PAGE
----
The Economy of Time

One of the most popular topics I get asked about as a writer–whether I’m among coworkers, friends, family, or aspiring published authors–is how I find the time to write as a full-time member of the work force. I sometimes respond with some zinger like “I do this thing where I never sleep” and make a goofy face. More often, I just say “It’s definitely not easy.” And that’s truth. Working and doing anything isn’t easy. Doing anything and writing isn’t easy. Writing isn’t easy. But I write because it’s my passion. I keep my day job because it’s what makes sense for this particular time of my life, and because I enjoy having a helping profession to hold in my “other hand”. (For more on this “hands analogy” and the writing-as-a-career topic, I highly recommend reading this post by V.E. Schwab!)

That being said, I know many people who write for a living, and I know many other people who write full time and work full time. All are very successful at what they do. Oh, and if you’re reading this and you’re like “No I’m not!” chill please. You’ve done an excellent job at faking it in front of me!

Here are a two things I know to be true for everyone, and two things that are true for a lot of people:

  • No matter who you are, we all start with a baseline of 168 hours in a week. (7 days x 24 hours).
  • We all get to make a certain amount of choices about how we’re going to set up our “economy of time” and how much structure we’re going to carve out of those 168 hours.
  • The average adult needs 6-8 hours of sleep. For argument’s sake, let’s say you actually get 8 every night. You spend 56 hours sleeping every week. (Remaining “balance”: 112 hours.)
  • Also for argument’s sake, let’s say you work full time and let’s say you work 40 hours. (Sometimes more, sometimes less, but we’ll go with this for now!) Remaining balance: 72.

I don’t know about you, but I actually found this number kind of enlightening and encouraging. That’s three full days of time left over in a week! Now, that’s not to discount the fact that we have many other things to do with that time. We all have to eat, commute from point A to point B (and sometimes C through Z as well!) bathe, cook, and you might even be raising children, pets, or fostering a relationship. Maybe you’re a student. Everybody’s lifestyle is different; therefore their economy of time is different. But breaking down this number helped me put things into perspective.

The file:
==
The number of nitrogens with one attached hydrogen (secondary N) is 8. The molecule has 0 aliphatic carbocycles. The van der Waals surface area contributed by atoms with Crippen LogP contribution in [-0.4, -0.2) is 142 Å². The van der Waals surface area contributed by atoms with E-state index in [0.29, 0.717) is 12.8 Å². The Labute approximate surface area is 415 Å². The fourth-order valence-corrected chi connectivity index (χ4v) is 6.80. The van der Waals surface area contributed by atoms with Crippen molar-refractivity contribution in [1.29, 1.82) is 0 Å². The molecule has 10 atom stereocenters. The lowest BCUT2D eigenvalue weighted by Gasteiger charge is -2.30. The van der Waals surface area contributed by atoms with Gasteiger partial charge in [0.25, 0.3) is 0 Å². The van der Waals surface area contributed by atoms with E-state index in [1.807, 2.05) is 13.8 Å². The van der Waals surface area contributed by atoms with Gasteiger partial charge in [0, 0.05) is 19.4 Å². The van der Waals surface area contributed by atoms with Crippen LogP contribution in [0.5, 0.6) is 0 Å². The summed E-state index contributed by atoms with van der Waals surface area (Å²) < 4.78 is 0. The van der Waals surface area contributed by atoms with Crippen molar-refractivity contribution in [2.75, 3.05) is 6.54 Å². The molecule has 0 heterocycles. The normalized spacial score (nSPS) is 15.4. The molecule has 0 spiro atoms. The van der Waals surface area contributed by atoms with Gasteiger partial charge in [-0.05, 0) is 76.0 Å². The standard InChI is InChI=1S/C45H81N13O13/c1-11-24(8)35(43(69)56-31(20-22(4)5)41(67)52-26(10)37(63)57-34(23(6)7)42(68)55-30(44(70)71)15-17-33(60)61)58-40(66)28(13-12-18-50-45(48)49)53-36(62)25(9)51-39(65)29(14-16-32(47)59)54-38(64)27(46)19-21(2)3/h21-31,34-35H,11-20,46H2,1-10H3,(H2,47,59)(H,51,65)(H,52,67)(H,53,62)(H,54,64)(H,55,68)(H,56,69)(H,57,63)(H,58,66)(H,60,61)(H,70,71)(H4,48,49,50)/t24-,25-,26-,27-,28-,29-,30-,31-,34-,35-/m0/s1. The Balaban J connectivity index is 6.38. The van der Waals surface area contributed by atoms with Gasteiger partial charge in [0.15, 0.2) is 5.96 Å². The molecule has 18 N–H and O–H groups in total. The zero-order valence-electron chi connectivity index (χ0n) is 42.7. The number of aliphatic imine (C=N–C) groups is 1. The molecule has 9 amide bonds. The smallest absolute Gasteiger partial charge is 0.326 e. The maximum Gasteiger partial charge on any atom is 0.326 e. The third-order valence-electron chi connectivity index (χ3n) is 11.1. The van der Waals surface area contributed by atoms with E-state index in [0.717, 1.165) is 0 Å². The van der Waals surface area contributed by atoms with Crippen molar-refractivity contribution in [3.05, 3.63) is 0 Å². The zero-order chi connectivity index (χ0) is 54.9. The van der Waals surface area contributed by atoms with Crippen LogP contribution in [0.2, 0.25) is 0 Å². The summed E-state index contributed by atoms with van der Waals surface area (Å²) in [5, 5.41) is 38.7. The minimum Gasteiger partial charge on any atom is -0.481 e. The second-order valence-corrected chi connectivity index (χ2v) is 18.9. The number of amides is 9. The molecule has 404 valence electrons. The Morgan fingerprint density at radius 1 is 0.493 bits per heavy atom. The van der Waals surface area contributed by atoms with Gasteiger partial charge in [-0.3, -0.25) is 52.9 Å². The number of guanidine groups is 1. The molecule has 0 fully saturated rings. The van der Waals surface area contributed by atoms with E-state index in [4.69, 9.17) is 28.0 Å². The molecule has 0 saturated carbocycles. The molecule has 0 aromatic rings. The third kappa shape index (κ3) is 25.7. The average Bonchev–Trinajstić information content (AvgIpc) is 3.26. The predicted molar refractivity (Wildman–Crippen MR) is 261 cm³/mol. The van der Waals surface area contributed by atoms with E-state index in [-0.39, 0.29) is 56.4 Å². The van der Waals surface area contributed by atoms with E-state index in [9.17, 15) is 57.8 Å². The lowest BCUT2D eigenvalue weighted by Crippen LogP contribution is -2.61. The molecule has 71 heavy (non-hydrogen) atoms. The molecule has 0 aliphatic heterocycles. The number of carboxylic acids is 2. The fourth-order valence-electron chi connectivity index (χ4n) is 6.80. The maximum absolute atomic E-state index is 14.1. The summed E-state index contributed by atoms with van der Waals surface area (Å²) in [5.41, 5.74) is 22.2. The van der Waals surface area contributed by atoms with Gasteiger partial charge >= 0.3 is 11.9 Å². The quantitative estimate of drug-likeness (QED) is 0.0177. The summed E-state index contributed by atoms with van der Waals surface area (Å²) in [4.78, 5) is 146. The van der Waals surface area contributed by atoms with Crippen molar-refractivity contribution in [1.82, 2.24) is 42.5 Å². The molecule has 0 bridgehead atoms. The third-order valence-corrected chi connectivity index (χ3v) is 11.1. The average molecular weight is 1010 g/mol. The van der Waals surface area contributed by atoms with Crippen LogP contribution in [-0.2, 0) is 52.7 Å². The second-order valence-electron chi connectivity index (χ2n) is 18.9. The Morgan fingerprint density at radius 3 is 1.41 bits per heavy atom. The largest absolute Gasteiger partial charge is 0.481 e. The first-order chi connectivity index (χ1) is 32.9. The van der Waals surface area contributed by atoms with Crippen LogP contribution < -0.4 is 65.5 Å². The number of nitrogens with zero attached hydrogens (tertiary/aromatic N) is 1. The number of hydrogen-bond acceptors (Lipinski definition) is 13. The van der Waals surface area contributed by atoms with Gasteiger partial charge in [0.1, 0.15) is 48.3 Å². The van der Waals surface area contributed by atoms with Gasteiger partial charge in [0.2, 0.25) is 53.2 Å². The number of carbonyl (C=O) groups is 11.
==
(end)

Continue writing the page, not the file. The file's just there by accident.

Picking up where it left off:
Knowing how this all breaks down for me personally, I set weekly priorities for myself and write them down, and hope that I’m spending at least 90% of my time on one of these priorities. In no particular order:

  1. As a higher ed professional, I want to make sure I am spending a good chunk of my 40 work hours having meaningful and positive interactions with students. This is my “full time job” priority.
  2. As a son, brother, and uncle, I want to make sure I am carving out time to see my family.
  3. As a professional author, I set at least one goal every week. If I’m working on a new manuscript, this is a word count. If I’m in the editing stage, this might look like “Revise issues in chapters 1-10” or “Fix all villain scenes.” There’s usually some sort of marketing goal too! These aren’t related to time but to outcomes. They take me as long as they take me!
  4. As a human being, some of that time has to go back to my health and well being! “Do 45 minutes at the gym”, or “Make home-cooked dinner six out of seven nights.” Sometimes it’s just “watch an episode of Arrow!” Something that isn’t tied to external accountability.

Yes, I do have to make a few sacrifices every now and then to make this work. I can’t make every happy hour, be the last to leave at every gathering, and no, maybe I wasn’t quite ready yet to give up two nights a week for haidong gumdo lessons! But with priorities in mind and written down, at the end of the week I usually feel pretty good about where I’m at! Sure, there will eventually come a day where it doesn’t make sense for me to have my current job anymore, but when that time comes, I won’t be replacing that work time with more writing time. First, I know that I wouldn’t be productive writing 12 hours a day every day (you can get burned out on something you love to do!) Second, I would find more happiness filling that gap with something else that enriches my life experiences, such as travel or another degree or a separate hobby, because it’s those life experiences that will get infused into my writing later on! This is what I see with many of my friends who do write full time. They’re community volunteers, business owners, parents, musicians, artists, travelers . . . Nobody is ever “just a writer” 🙂

I should also add that all these priorities need to be treated with equal importance. I know myself to be an “obliger,” or somebody who tends to put my expectations of myself below the expectations other people have of me. The challenge then? Protecting your writing time and your mental health time. I had to learn to put both categories in my work calendar and treat them as appointments, just as I would treat any external obligation somebody else might ask of me. Are you willing to do the same for yourself?

I talk about all of this in more detail in my latest YouTube video below, but I also want to know what works for you! How do you balance your obligations and your passions?

Until next time!

One thought on “The Economy of Time

  1. Pingback: NaNoWhatMo? | Jacob Devlin

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